60 Reunion Finally 

After three cancellations of our 60th due to the coronavirus, the originally scheduled June 2020 reunion was finally enjoyed during the Purdue weekend, Sept. 16-19. What a joy it was to see classmates and spouses and do some reminiscing. The panel discussion, directed by Bill Scheckler, was a highlight of the weekend. The panelists were well prepared and interesting. Tom Banchoff, Tim Carroll, Terry Keating, Rev. Jim Radde and Bill Scheckler were the only panelists remaining of the 15 or 20 previous panelists. Jim Radde spoke of an item of great importance in the Catholic Church and prefaced his comments about the possibilities for women priests with two appointments by Pope Francis of women to high positions. Nina Glibetić, assistant professor in the Department of Theology at Notre Dame, has been appointed by Pope Francis as a consultor, with a five-year term, for the Congregation for the Eastern Churches. The congregation assists the development and protects the rights of the Eastern Catholic Churches while maintaining the heritage of the Eastern traditions alongside the liturgical, disciplinary and spiritual heritage of the Latin rite. Pope Francis also appointed Argentine theologian Emilce Cuda as the new head of office of the Pontifical Commission for Latin America, a position she assumed Sept. 1. A laywoman and mother of two, Cuda will work with the new secretary, Rodrigo Guerra López, a Mexican philosophy professor and also a layman. Ben Finley was able to visit his son Micah, a junior engineering major, while at the reunion. Don (Hotdog) White was honored for his many years of service toward the Class of 1960 football ticket acquisition and ticket trades. A nice note from Claire, who says: “We recently visited with one of Donnie’s children in Maine celebrating Don’s 83rd birthday. We are home now and relaxing and telling everybody what a great time we had. (God bless Cappy Gagnon ’64 for his transport accommodation and fellowship.) Donnie was thrilled spending time with Susan and Steve Barry, who organized the celebration.” We have checked the 2022 football schedule and have selected the California weekend for our next minireunion. The game is Sept. 17, and the class dinner will be on Friday night. Mark your calendars. I have been keeping the deceased list on our class website up to date. Currently it is at 525. I have added a section for photos from the 60th reunion. Please send pictures from the weekend to me and I will add them. Several classmates are using the live feed page to enter comments, recollections, and general information. It is another way to stay in touch. I just received notice of five classmates who died in August and September: John Barrett (9-22-21), Jack Eatinger (8-27-21), Gene Holewinski (9-2-21), Ed Meyer (9-4-21) and Al Sabal (9-27-21). Larry Delaney had a nice phone call with Joe Shaw. Joe has some significant skin cancer issues being treated. He has a 16-year-old grandson at a Jesuit school in Boston. Joe was one of the smartest guys in our class. He was an accounting major and passed the New York and Illinois CPA exam in one sitting before graduation. But, flying got into his blood and he became a career Navy pilot and flew two tours over Vietnam. He finished his career at the Pentagon. Ron Gregory says he could still run the mile but needs to use the calendar instead of a stopwatch. Special notice: ND uses digital tickets on smartphones for all sports, effective in September. All 35 folks who had our class Purdue tickets used this procedure for our reunion game and most reported “it wasn’t too bad.” We will again be offering group tickets for the California game for our minireunion weekend. We will be requiring payment for the tickets before ordering them. Stay tuned. More is to follow. Call me if you need help signing on to our Class of 1960 site. Or you can call the online help desk at 574-631-1759. — Joseph F. Jansen; 9190 Southmont Cove, No. 103, Ft. Myers FL 33908; cell 317-514-4478; jfjansen@aol.com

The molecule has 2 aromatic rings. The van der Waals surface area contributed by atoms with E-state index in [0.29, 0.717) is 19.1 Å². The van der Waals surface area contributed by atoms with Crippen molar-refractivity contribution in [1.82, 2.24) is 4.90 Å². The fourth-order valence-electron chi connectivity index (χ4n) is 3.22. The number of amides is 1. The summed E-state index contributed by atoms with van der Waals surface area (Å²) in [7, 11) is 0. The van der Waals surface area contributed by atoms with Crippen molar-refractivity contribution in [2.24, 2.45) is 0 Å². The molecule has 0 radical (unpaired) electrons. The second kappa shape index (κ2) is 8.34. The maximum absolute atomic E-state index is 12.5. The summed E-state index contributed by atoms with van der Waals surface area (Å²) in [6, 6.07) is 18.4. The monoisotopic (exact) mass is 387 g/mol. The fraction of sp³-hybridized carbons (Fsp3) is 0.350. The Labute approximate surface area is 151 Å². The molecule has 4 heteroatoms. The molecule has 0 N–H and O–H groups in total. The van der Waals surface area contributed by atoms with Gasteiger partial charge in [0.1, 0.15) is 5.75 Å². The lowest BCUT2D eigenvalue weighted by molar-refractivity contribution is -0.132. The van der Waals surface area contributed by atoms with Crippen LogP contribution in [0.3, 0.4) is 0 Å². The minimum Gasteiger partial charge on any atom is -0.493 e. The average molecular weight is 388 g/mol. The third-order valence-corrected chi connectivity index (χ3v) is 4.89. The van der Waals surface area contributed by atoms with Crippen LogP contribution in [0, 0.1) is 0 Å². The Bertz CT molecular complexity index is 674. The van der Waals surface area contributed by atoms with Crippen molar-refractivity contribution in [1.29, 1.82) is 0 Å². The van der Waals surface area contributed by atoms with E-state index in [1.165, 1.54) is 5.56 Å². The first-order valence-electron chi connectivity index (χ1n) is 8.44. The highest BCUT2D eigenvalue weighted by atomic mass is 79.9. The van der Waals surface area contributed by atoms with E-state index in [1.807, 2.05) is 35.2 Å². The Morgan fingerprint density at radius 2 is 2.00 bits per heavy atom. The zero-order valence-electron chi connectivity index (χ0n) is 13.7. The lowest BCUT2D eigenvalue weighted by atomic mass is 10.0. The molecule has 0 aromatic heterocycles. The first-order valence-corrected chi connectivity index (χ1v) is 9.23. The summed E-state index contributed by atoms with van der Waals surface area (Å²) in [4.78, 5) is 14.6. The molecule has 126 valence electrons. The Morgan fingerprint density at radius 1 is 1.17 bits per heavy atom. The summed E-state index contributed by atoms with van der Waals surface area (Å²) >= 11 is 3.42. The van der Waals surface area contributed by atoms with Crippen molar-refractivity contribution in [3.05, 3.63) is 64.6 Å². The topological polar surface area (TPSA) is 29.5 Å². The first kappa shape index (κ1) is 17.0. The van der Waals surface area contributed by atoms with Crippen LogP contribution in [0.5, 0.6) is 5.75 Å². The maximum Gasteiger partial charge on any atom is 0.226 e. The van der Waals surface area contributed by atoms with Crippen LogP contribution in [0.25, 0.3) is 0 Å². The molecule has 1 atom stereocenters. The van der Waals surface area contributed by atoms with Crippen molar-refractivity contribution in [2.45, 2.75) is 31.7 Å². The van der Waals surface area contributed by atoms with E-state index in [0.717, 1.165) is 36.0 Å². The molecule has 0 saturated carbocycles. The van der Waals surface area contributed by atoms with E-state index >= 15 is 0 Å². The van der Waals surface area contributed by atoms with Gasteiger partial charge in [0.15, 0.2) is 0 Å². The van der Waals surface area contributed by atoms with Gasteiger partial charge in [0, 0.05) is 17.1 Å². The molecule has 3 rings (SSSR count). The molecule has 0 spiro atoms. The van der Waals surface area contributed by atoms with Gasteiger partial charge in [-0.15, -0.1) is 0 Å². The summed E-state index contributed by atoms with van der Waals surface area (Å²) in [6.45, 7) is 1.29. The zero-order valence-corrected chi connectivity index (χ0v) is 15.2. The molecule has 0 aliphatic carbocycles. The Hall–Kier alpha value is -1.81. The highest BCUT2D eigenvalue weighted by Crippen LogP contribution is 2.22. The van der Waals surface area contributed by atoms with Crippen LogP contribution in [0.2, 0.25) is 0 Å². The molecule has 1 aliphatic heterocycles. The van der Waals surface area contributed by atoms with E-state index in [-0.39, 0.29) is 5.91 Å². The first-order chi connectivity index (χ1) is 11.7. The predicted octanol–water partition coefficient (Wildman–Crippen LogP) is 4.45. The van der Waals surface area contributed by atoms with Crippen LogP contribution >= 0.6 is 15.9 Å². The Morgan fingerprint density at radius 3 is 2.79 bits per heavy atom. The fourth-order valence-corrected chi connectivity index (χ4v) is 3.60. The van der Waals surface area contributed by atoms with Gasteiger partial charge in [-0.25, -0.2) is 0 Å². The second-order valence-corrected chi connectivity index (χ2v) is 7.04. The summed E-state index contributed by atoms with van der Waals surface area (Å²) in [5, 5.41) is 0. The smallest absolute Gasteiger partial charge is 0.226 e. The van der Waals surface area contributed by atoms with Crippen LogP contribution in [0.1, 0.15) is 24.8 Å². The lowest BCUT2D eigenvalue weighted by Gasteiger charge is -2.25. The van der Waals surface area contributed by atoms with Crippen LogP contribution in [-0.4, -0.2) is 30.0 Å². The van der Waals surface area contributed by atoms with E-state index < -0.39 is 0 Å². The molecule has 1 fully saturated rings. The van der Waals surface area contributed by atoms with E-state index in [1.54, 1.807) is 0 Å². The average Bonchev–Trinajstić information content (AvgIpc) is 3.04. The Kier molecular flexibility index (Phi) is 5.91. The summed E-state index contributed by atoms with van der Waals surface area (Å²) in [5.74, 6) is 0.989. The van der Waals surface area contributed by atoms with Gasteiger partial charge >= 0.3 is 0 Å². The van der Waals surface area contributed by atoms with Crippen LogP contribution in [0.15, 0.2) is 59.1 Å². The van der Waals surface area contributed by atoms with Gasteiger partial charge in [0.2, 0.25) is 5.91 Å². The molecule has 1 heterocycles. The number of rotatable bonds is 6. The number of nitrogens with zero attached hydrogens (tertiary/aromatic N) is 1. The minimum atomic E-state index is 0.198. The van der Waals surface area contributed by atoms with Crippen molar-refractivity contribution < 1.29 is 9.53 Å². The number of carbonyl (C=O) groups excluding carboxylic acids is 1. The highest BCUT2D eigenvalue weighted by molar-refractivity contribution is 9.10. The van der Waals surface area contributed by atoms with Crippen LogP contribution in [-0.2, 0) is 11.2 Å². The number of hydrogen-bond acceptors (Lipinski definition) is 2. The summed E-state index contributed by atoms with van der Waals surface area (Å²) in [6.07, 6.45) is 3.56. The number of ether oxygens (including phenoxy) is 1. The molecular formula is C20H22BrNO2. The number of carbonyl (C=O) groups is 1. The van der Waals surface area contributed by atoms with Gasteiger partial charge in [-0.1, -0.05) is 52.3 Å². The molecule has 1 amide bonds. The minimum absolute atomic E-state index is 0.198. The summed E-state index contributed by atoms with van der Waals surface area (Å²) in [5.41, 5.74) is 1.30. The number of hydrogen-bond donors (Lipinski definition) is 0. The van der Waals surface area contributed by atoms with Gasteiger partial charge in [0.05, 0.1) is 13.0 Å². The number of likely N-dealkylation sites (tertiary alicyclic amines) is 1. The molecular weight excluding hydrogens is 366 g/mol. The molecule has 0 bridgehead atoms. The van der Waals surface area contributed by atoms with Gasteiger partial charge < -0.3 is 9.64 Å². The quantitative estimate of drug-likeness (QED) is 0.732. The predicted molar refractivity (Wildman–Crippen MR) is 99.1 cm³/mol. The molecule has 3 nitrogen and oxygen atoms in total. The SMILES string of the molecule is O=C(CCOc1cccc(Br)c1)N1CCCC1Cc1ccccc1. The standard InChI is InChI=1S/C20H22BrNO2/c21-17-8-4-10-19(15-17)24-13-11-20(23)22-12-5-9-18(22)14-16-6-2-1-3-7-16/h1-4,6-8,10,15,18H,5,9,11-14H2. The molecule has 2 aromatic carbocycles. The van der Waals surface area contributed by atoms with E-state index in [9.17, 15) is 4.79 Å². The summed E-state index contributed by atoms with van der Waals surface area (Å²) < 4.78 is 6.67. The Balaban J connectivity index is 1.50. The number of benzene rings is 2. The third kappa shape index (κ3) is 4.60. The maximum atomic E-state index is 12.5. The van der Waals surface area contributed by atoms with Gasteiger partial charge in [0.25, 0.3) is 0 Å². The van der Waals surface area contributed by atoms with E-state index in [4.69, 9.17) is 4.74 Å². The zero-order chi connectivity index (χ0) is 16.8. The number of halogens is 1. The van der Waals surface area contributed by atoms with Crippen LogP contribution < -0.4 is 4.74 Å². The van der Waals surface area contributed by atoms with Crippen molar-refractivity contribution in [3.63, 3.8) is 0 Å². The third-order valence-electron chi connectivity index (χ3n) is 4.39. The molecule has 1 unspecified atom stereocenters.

61 Can You Top This, Continued